The massive 4.4 x 2.6-inch touchpad is one of the best I've used. The silky surface feels great against my fingers, and it quickly executed Windows 10 gestures, like three-finger swipe to switch apps and two-finger scrolling.
Dell doesn't include a stylus with the XPS 13 2-in-1 so you'll need to spend an extra $99 on the Premium Active Pen to get the most out of the touchscreen.
Dell XPS 13 2-in-1: Audio
The stereo speakers on the XPS 13 2-in-1 push sound out from grilles in the sides of the chassis. As a result, your mileage will vary based on how the laptop is positioned.
As a clamshell laptop, the dual speakers were loud enough to be heard throughout my townhouse. But when I listened to Jessie Reyez's "Apple Juice" in laptop mode on a desk, the vocals were slightly muffled and the treble sounded sharp. Flipping the laptop into tent mode improved the audio considerably; the midrange was more crisp and the subtle bass sounded refined.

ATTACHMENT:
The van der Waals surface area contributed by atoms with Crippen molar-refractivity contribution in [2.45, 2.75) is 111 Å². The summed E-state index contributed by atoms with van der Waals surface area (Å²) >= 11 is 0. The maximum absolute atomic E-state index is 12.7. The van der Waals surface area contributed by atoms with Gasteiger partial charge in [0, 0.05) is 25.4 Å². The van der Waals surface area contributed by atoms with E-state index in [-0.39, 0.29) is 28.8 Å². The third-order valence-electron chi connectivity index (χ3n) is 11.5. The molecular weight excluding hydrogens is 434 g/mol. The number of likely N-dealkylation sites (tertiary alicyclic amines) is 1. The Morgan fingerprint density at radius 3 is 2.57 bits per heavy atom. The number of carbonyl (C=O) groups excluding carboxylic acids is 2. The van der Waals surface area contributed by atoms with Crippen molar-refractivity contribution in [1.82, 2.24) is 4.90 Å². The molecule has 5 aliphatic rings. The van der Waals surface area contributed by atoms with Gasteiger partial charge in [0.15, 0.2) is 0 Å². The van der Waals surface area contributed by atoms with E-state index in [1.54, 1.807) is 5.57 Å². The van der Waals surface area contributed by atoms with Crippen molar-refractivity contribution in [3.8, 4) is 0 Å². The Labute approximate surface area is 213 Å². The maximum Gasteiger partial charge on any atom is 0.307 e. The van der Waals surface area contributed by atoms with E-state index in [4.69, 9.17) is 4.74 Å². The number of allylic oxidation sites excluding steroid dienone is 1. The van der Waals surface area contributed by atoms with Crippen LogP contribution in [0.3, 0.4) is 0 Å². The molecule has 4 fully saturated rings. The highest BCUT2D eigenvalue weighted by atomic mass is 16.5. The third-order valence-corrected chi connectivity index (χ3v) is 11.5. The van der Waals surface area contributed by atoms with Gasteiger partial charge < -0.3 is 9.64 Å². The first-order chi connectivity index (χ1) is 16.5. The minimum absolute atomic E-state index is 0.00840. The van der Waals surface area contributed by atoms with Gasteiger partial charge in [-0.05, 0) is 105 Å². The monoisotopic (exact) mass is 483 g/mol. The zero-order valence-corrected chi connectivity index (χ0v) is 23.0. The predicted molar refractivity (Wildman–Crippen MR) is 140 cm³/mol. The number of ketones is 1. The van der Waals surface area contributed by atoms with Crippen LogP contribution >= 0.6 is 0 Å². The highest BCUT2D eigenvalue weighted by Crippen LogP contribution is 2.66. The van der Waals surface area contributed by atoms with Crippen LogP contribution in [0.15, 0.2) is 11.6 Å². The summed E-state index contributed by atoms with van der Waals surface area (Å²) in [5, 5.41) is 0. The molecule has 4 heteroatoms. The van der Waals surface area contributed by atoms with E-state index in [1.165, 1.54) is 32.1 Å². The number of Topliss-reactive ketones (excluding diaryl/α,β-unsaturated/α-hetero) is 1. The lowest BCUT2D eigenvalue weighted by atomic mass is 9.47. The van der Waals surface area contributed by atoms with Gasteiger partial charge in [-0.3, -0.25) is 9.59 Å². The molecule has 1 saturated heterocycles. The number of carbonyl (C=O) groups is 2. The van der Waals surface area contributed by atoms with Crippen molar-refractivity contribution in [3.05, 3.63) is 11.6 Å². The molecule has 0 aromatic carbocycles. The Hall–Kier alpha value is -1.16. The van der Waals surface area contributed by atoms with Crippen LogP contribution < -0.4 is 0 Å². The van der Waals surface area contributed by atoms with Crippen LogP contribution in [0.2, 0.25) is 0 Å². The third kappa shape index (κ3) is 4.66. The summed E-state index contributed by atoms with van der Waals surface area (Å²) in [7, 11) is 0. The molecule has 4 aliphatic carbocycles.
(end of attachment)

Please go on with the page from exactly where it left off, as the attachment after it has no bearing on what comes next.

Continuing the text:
The sound certainly isn't bad in clamshell mode but it goes from fine to very good when music isn't being absorbed by a surface.
Dell XPS 13 2-in-1: Performance
An Intel EVO-certified laptop, the XPS 13 2-in-1 is armed with 11th Gen (Tiger lake) Intel Core processors and Iris Xe graphics. Our review unit, outfitted with an Intel Core i7-1165G7 CPU and 16GB of RAM, handled a heavy workload with ease.
I loaded 20 Google Chrome tabs, which included my favorite tech websites along with more demanding pages, like YouTube and Twitch. Despite multiple videos and streams playing simultaneously, the XPS 13 2-in-1 had no problems launching new pages with photos and graphics rendering almost instantly.